Memories of a ROF apprentice. Part 2
By John Day
While I was in the New Fuze Factory I also worked on a milling machine. Right in the deep end for John, I made a set of helical milling cutters for use in the tool room, sizes ranged from half inch end mills to 4 inch slab cutters Anyone who has done helical milling will have found that the calculated settings for the helix are not the settings for the machine, that is where experience comes in. The chap who taught me was Fred Best the highest regarded miller in the shop who did not hold with advanced education and told me I was wasting my time as there are people with degrees sweeping the streets. One Fred’s jobs was making the gauges for slide ways for the new 3.7 inch gun. These were planed on his Parkinson milling machine using the fast table feed. Fred’s usual work was to mill the spiral sectors on cams for the automatic lathes in next door‘s factory. I can still remember how it was done if anyone wants to know
Another engineering apprentice in the tool room at the same time - he was a year before me -was A Sherwood who became a Professor of Mathematics in Australia and achieved fame for building an 00 gauge coal-fired model steam locomotives
There was always tea making. This was done by boiling water in a conical tin tea can which had a tin cup as the lid and scraping a ‘screw’ into the boiling water. A ‘screw’ was a mixture of tea leaves and condensed milk screwed up in a corner of newspaper and brought from home. Overall washing was provided by one of the labourers who boiled them in soda over the shop blacksmiths forge in his lunch hour. The money he charged for this was banked with the Royal Arsenal Co-operative Society to provide him with a funeral with black horses, plumes and all the trimmings. He also kept the shop supplied with cigarettes, tobacco, biscuits and sweets which he brought wholesale and sold at retail prices for the same cause.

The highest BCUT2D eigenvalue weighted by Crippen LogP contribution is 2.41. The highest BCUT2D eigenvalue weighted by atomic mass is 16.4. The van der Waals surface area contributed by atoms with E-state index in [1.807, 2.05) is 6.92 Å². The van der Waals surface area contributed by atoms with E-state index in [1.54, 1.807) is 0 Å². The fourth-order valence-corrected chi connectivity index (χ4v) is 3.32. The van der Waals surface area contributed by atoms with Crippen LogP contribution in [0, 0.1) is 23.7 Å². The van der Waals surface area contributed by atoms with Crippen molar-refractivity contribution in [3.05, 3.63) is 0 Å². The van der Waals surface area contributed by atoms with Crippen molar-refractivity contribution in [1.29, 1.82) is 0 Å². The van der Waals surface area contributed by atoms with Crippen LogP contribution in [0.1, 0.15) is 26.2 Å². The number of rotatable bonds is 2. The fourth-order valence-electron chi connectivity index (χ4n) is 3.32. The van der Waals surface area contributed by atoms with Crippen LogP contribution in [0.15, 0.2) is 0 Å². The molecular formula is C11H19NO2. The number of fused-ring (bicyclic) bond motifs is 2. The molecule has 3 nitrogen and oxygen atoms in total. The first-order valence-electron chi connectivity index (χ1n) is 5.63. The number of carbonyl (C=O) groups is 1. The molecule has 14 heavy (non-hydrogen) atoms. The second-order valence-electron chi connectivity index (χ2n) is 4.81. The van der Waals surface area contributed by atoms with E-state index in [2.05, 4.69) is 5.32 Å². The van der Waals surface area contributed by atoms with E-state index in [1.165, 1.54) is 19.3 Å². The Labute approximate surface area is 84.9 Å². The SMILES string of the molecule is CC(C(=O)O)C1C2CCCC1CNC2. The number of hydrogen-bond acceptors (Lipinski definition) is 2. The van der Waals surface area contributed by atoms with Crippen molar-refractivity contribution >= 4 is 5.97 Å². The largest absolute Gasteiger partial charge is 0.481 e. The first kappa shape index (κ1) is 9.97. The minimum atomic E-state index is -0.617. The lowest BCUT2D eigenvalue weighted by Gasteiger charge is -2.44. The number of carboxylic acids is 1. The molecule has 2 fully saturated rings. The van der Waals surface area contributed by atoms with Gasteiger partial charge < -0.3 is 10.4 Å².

The hours of work at Woolwich were 8 a.m. to 5:40 pm and 8 to 11 40 on Saturday with two weeks holiday. The two weeks were made up of ‘closed week’ Kings Birthday (the Friday afternoon and Saturday morning before Whitson bank holiday) bean feast and the bank holidays. Timekeeping was by Gledhill- Brooks time clocks and individual time cards. There were two racks for the cards one each side of the clock, in and out. These were normally kept shut during working hours and opened a few minutes before clocking off time by the time clerk. It was well known that by rattling the handle the clock could be made to jump a minute sometimes and the first on the clock was expected to gain this extra minute for the rest of the queue. One minute of lateness was allowed clocking on thereafter one lost a ‘quarter’ up to 15 minutes late and so on. Nobody was allowed to start until the foreman had walked up the shop, where there was a panic to put away newspapers. I once started before as I had a ‘stranger’; or ‘contract’ job for a friend on hand and received a right earful from the stop steward.
Another earful was earned when I was doing a ‘contract’ job on the Brown and Sharp surface grinder. Somebody had acquired a length of stainless steel having a section similar to a flat bottomed rail and I was asked to grind the base so that he could make a spirit level. I put the stainless steel on the magnetic chuck, switched the chuck on and brought the grinding wheel down onto the job. That was when I learnt that stainless this is not magnetic. There was a bang, the job flew across the shop, the 6 inch diameter wheel broke and bits flew through a window across an alleyway to another window and landed in the shop next door. Questions were asked. I hadn’t a guard over the wheel - nobody had guards, they slowed work down. The enquiry laid down that guards has to be refitted. They were for a week or so. There was very little guarding of moving machinery in those days compared with now. Most of the machine dated back to World War I and were driven from line shafting through open belts. There were no chuck guards on lathes, no cutter guards on milling machines and speed changing on cone pulleys was done with the lump of wood against the moving flat belt. We learnt to keep clear ourselves rather than relying on somebody else having made a machine fool proof. I don’t suppose there has been a great reduction in industrial accidents in this mollycoddle age
This article first appeared in GIHS newsletter October 1998.